To spot transient glitches or blips, however, high-speed DAQ is needed. David Potter, measurements platform manager at National Instruments (http://www.ni.com), says in addition to vibration monitoring, high-speed DAQ can be used to monitor combustion, turbine pressures, power quality, webs, and similar applications.
"In web-inspection applications, a customer may use an array of sensors to determine the thickness of material such as film," he says. "The material may be passing by the sensors at rates of several feet per second, so they need a high-speed system to obtain data."
Maarten Meinders, senior research engineer at E.I. DuPont's textile plant in Camden, S.C., collects data on fiber-spinning machines with 64 sensors that measure viscosity, pressure, temperature, flow, fiber tension, and power levels on drive rolls and heaters. "The problem is that you can easily get data overload," says Meinders. "For example, if you capture a seven-second snapshot at 1 KHz, you get 7,000 data points per sensor. So, we use some tricks."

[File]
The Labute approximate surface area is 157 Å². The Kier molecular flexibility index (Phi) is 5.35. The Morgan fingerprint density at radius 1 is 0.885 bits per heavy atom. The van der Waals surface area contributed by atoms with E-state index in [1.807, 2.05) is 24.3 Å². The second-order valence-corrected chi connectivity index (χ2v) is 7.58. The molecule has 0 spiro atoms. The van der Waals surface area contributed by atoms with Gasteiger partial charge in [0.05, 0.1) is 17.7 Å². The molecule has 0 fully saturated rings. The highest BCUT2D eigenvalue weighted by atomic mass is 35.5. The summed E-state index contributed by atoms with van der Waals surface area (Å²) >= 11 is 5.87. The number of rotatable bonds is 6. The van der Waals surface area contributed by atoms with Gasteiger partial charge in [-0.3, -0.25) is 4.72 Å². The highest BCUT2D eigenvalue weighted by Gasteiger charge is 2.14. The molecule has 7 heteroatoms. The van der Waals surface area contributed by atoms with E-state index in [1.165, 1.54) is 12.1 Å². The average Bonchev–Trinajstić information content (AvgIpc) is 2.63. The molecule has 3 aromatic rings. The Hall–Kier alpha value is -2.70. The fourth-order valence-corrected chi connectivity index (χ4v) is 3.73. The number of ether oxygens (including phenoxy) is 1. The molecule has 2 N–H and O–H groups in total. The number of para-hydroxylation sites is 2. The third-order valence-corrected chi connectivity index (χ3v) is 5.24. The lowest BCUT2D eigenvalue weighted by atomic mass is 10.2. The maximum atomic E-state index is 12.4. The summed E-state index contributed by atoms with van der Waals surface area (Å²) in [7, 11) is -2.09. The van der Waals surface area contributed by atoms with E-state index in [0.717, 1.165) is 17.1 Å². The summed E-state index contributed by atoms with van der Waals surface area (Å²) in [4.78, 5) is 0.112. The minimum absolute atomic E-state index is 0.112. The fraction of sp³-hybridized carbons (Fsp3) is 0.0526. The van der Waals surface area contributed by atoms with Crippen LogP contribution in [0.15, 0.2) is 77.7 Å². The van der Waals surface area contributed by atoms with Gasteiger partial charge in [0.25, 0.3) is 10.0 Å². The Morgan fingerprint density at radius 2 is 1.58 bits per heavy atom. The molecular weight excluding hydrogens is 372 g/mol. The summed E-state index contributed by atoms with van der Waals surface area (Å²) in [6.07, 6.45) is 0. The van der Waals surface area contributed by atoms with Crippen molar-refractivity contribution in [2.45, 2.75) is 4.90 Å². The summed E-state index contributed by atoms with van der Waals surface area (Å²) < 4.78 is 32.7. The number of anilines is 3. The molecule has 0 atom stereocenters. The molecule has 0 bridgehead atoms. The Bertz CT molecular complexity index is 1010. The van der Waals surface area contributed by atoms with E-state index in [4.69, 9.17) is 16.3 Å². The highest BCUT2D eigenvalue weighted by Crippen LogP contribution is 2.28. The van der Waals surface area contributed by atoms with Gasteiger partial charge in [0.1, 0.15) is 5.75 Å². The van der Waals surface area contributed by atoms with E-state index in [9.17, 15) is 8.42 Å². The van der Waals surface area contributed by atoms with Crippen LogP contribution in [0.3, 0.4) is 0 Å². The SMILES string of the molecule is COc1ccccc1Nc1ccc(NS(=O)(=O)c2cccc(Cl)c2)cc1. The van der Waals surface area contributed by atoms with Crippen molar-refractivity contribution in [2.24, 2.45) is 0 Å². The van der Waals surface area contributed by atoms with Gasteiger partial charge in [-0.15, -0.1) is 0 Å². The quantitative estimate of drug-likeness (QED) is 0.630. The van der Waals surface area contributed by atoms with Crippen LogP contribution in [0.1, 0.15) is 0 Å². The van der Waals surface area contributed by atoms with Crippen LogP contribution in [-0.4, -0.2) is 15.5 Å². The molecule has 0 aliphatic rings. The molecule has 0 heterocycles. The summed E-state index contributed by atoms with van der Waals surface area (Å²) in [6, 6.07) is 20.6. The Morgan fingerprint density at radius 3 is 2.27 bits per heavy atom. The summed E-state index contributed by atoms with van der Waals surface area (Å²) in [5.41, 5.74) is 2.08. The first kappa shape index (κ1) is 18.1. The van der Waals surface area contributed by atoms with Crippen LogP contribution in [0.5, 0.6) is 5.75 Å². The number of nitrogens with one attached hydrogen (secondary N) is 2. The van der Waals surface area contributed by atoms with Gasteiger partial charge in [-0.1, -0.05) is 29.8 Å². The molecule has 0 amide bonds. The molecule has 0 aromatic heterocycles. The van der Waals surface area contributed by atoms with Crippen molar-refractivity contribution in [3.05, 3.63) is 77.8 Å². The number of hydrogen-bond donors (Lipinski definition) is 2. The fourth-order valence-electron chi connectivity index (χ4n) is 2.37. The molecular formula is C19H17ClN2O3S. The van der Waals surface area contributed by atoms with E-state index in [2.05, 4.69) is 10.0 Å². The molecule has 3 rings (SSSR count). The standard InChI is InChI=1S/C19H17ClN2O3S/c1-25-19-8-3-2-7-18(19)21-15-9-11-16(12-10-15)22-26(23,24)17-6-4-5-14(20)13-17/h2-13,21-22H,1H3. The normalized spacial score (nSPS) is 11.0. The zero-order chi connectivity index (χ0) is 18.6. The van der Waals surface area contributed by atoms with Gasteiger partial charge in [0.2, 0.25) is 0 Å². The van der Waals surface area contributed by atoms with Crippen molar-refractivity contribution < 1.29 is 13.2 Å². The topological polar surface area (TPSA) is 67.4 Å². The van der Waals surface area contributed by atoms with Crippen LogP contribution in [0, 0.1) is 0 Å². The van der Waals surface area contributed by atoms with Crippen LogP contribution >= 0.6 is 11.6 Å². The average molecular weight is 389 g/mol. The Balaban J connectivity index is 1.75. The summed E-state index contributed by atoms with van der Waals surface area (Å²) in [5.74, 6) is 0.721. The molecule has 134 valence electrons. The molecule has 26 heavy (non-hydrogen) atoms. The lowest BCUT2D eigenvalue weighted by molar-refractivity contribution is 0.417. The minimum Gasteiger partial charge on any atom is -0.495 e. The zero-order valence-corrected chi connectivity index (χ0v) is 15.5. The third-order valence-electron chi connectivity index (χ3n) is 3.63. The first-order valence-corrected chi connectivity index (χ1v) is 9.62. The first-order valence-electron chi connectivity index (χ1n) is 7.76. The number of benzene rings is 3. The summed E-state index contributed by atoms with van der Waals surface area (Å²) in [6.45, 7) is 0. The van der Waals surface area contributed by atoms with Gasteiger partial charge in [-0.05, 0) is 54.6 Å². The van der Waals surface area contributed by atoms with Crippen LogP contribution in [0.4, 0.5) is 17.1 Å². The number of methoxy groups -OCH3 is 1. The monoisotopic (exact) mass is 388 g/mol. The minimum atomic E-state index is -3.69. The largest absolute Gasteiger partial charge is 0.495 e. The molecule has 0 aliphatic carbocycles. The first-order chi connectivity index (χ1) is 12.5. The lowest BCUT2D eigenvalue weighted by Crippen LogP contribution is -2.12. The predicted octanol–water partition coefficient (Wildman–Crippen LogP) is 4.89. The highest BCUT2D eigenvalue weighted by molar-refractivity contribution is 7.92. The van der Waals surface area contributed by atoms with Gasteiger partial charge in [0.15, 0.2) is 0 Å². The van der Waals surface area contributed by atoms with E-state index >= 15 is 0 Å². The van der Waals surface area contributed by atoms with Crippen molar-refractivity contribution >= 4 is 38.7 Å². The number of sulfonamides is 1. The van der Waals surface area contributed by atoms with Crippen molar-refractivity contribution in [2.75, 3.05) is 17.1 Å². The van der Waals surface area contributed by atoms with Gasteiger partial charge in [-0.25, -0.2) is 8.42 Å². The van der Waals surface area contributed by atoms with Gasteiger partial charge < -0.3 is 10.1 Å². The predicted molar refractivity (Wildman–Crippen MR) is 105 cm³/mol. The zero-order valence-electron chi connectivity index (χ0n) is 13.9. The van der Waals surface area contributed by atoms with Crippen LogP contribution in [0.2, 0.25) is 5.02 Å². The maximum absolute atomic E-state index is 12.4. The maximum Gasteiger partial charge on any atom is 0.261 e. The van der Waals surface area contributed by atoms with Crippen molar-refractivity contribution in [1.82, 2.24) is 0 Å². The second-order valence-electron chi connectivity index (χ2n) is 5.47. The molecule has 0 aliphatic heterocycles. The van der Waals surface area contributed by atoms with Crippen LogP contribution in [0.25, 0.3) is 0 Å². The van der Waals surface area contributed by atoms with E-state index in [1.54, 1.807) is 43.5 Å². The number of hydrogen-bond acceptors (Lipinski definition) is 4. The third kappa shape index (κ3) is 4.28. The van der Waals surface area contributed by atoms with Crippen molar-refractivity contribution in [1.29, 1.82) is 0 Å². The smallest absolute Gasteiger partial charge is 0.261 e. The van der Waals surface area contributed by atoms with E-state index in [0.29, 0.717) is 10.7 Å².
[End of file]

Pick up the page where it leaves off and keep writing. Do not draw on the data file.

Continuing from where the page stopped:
Meinders uses a LabWindows CVI system from National Instruments. He wrote a program that checks data until an event occurs, then starts taking snapshots. As soon as the system senses that a channel has exceeded predefined limits, it creates a high-speed snapshot of data and writes it to the disk. Snapshots usually are four to eight seconds long, but can be longer and contain more than a million data points.
"When an event occurs, LabWindows gives us an overview of 64 miniplots on one screen to look for sensor anomalies," he says. "We can click on plots to examine in greater detail, select regions and perform instant statistical comparisons, or see if there is a correlation among all 64 sensors."
Monitoring large internal-combustion engines at gas pipeline pumping stations presents similar problems. "We installed 23 fiberoptic pressure sensors on the power cylinders of three 25,000 hp engines," reports Alden Cramer, field engineer at Advanced Engine Technologies (http://www.aetco.com), a company that specializes in engine control system design. "Pressure data from each cylinder must be continuously acquired at a rate of 2 KHz, phase-referenced to top dead center, and then reduced to extract key pressure values. Results are transmitted to the engine's process controller via Modbus, and made available at the engine catwalk for real-time analysis and diagnostics."